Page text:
How can badges provide greater flexibility and innovation in assessment?
Badges can help:

  • drive innovation around new types of assessments (e.g., x or y)
  • provide more personalized assessments for learners (e.g., x or y)
  • move beyond out of date or irrelevant testing practices (e.g., x or y)

For example:

  • Asynchronous assessment. Instead of being required to take an exam at a pre-determined time, for example, learners can seek out the assessment on their own time.
  • “Stealth assessment.” Assessment and awarding badges can happen automatically and provide immediate feedback. [Need a half sentence summary of what “stealth assessment is.]
  • Portfolio assessment. Work samples, projects and other artifacts the learner has produced or been involved in can demonstrate skills and competencies.
  • Multiple assessors or group assessment. In traditional classrooms, an individual instructor generally does most of the assessing. An open badge system can support assessment from multiple contexts, including course organizers, peers, or learners themselves. This flexible and networked nature could mean that there are multiple paths or assessment options for earning a badge, making the system more flexible, ensuring that the needs of each learner are met and limiting the learning path constraints.

I  think this is all very exciting. But I’ll need to keep learning about this badge idea and seeing where and how it goes because my jury is still out. But hey – maybe I can earn a badge for learning about badges. Then I can get an outfit for my avatar that looks something like this:

Just like I say about earning a college degree, maybe it’s never to late to earn a badge!

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This Makes Us Official

Marylhurst University

My colleagues in the Assessment Program and I finally got our program description and content on the Marylhurst website. We’ve been wanting to do so for a very long time, but we needed the time and space to get it all organized. Thanks to the great work of our Educational Assessment Specialist Sione, we’re now present, virtually.

I think that makes us official now, right?

Check it out:  Assessment at Marylhurst University

Get Yourself A Blind Spot Prevention Team

I posted yesterday’s blog post and then sadly and belatedly realized that it was all. about. me.  (I realized this after emerging from a fabulous meeting with two smart and dedicated assessment colleagues who are working on many aspects of the assessment projects I had listed, and then later another assessment project meeting that was equally generative and engaging with a small group of faculty from an academic department).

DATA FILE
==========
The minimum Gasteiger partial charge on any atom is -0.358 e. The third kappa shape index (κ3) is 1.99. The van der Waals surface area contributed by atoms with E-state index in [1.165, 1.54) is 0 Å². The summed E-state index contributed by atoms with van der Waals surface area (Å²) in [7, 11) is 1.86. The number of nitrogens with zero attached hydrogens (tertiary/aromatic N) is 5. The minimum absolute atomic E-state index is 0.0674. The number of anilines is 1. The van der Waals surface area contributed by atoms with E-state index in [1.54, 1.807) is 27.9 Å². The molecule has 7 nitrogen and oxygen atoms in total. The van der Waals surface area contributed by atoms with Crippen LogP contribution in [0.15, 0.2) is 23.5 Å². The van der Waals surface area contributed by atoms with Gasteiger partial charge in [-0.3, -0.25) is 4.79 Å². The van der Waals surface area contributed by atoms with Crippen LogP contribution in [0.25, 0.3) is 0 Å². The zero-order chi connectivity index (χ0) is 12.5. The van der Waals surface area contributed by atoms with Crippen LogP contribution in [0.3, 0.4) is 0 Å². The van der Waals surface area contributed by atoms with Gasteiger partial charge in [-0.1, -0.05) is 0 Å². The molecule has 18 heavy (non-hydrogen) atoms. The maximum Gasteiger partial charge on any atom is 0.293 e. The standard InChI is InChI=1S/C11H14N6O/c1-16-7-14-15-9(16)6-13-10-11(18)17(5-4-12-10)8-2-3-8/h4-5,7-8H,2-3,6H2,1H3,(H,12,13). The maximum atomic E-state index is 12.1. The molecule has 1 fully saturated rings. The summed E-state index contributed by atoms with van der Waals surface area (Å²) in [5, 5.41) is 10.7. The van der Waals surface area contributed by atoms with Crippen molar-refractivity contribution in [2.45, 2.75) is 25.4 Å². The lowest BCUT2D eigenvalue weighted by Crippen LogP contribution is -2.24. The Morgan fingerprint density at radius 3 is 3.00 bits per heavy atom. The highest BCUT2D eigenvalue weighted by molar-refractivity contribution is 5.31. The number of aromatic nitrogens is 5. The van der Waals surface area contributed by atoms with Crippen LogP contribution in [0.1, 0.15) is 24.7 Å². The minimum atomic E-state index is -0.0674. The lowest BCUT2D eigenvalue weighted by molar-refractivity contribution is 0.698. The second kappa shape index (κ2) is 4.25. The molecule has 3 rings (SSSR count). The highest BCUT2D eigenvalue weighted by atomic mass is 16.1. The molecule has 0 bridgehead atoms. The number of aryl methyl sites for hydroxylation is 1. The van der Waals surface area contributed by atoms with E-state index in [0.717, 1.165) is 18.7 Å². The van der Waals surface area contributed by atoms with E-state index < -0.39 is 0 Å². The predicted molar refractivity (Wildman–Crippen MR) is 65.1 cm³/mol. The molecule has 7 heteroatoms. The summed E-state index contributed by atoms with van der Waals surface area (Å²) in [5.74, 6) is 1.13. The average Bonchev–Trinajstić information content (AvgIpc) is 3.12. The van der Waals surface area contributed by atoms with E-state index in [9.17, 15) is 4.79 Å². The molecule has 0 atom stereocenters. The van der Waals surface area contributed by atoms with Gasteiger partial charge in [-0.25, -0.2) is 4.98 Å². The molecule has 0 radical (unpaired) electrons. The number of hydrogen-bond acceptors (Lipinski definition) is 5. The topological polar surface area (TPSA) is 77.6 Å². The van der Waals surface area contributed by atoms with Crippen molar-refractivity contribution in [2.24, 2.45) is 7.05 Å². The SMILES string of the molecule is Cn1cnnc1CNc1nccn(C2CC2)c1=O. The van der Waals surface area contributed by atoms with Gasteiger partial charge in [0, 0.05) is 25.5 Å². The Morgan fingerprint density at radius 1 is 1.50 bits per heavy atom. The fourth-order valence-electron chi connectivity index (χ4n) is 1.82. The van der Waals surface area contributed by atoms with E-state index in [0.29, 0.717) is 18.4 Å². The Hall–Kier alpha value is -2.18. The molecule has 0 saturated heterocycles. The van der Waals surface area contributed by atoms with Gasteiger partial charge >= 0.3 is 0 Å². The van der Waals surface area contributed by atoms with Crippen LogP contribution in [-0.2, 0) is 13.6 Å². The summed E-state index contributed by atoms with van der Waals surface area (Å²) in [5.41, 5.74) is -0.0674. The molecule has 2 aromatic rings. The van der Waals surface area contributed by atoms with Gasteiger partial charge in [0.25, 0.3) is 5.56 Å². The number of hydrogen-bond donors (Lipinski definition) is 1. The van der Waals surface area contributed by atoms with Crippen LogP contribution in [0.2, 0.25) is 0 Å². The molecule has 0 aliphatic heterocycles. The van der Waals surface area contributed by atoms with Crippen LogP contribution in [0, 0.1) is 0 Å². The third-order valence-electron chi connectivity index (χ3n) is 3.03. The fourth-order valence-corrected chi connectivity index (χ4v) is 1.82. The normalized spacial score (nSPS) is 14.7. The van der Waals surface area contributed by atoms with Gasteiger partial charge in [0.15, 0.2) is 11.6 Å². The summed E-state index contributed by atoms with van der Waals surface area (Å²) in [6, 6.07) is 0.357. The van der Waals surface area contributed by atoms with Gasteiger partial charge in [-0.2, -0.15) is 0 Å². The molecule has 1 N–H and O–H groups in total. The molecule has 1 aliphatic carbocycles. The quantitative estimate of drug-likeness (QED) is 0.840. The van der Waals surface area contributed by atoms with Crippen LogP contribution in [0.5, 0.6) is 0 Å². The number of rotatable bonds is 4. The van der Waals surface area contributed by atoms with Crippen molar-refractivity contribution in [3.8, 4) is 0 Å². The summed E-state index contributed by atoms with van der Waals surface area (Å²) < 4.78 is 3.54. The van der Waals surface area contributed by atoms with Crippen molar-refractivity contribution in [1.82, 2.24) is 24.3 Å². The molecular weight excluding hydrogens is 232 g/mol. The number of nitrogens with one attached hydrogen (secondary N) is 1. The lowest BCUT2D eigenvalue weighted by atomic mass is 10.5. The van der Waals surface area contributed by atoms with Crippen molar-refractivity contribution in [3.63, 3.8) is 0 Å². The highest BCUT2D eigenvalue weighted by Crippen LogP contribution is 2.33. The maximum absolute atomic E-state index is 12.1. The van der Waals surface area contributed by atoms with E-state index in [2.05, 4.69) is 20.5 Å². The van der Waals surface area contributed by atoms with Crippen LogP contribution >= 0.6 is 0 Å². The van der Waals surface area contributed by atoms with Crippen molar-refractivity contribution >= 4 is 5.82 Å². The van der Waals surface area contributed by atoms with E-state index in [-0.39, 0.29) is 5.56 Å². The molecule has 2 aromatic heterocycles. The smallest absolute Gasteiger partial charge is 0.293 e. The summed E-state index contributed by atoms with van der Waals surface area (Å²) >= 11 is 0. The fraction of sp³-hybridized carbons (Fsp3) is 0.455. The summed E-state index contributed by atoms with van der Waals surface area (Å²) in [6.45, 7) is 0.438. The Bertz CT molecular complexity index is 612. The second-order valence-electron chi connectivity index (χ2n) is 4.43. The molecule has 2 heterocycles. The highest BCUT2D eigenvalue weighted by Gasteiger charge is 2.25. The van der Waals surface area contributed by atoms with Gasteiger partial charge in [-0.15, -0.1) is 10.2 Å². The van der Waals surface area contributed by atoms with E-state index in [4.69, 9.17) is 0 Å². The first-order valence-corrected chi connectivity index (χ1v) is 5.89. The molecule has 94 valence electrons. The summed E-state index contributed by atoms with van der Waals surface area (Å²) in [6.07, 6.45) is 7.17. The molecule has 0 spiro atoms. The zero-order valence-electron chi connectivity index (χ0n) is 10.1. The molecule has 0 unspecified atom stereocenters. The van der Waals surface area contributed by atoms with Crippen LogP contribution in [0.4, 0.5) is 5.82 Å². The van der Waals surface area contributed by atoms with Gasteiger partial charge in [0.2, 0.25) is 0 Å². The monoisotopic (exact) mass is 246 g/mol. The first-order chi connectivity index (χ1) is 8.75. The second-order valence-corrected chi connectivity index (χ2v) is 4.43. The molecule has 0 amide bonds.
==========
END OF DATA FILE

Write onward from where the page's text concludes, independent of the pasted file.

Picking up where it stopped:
How’s that for a blind spot?!? (Ugh – how embarrassing!)

What I totally failed to represent in that post was the importance of doing this work with other people — and how they are a key source of my learning, and are also likely learning as well, and of course, we learn together (as represented so nicely in THIS article). One person engaging in the work of assessment learns only so much; a group of people engaging in the work of assessment together, thinking and reflecting together, planning together can learn so much more.  Wisdom of Crowds and all that. Duh, right?

But seriously, this speaks to why it’s so important for an entire campus community to be involved in assessment work — assessing student learning is no easy task and sometimes we don’t want to see (or we can’t see) what’s there to see! Cathy Davidson’s recent post “Why You May Be Blind to a Good Idea” in the Harvard Business Review nicely addresses the value of working with others as well:

…since we all see selectively but we don’t all select the same things, we can leverage the different ways we slice and dice the world. The trick, though, is we can only do this by first accepting that we each have limits: Everything we see means we’re missing something else. It’s that simple. And impossible to see.

When doing the hard but important work of academic assessment, it’s good to able to see as much as possible, as clearly as possible. I, for one, need others to help me avoid the blind spots and biases, and I am grateful I have such talented and caring blind spot prevention teams in my world.

She Had A Pleasant Elevation

She’s moving out in all directions …

Like this Talking Heads song, this is how my summer has been – moving out in all directions. Though to be clear –  I am NOT taking LSD in a field next to a Yoo-hoo beverage factory in Baltimore, Maryland (thanks for this information Wikipedia), nor am I lying in any grass. I have been working with my colleagues on lots and lots of assessment projects, all simultaneously. And it’s fun and exciting and draining and cool. (And busy.)

Let me do a brief inventory: